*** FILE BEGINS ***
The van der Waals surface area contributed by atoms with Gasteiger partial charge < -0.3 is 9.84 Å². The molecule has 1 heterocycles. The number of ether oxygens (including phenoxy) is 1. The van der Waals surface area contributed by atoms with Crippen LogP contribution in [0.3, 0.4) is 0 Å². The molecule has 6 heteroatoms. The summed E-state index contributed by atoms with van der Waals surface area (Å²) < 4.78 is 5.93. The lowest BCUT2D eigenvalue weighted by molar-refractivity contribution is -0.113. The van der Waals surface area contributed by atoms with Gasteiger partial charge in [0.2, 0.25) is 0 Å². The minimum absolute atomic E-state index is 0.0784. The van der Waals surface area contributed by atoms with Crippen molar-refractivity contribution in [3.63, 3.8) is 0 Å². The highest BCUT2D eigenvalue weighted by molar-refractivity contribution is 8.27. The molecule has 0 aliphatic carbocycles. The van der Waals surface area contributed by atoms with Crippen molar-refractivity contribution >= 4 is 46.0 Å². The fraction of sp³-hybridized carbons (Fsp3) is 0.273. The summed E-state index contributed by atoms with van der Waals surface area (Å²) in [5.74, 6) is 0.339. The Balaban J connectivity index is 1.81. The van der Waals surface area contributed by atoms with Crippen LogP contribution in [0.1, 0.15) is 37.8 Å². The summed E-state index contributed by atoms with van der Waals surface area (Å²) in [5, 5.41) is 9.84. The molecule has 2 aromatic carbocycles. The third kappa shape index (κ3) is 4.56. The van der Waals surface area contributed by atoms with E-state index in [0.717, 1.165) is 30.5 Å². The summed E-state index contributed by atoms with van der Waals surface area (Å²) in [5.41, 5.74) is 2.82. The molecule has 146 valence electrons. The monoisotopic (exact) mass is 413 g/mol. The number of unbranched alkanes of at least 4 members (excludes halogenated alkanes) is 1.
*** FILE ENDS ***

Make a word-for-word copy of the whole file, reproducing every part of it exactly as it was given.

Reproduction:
The van der Waals surface area contributed by atoms with Gasteiger partial charge < -0.3 is 9.84 Å². The molecule has 1 heterocycles. The number of ether oxygens (including phenoxy) is 1. The van der Waals surface area contributed by atoms with Crippen LogP contribution in [0.3, 0.4) is 0 Å². The molecule has 6 heteroatoms. The summed E-state index contributed by atoms with van der Waals surface area (Å²) < 4.78 is 5.93. The lowest BCUT2D eigenvalue weighted by molar-refractivity contribution is -0.113. The van der Waals surface area contributed by atoms with Gasteiger partial charge in [0.2, 0.25) is 0 Å². The minimum absolute atomic E-state index is 0.0784. The van der Waals surface area contributed by atoms with Crippen molar-refractivity contribution in [3.63, 3.8) is 0 Å². The highest BCUT2D eigenvalue weighted by molar-refractivity contribution is 8.27. The molecule has 0 aliphatic carbocycles. The van der Waals surface area contributed by atoms with Crippen molar-refractivity contribution >= 4 is 46.0 Å². The fraction of sp³-hybridized carbons (Fsp3) is 0.273. The summed E-state index contributed by atoms with van der Waals surface area (Å²) in [5.74, 6) is 0.339. The Balaban J connectivity index is 1.81. The van der Waals surface area contributed by atoms with Crippen LogP contribution in [0.1, 0.15) is 37.8 Å². The summed E-state index contributed by atoms with van der Waals surface area (Å²) in [5, 5.41) is 9.84. The molecule has 2 aromatic carbocycles. The third kappa shape index (κ3) is 4.56. The van der Waals surface area contributed by atoms with E-state index in [0.717, 1.165) is 30.5 Å². The summed E-state index contributed by atoms with van der Waals surface area (Å²) in [5.41, 5.74) is 2.82. The molecule has 146 valence electrons. The monoisotopic (exact) mass is 413 g/mol. The number of unbranched alkanes of at least 4 members (excludes halogenated alkanes) is 1.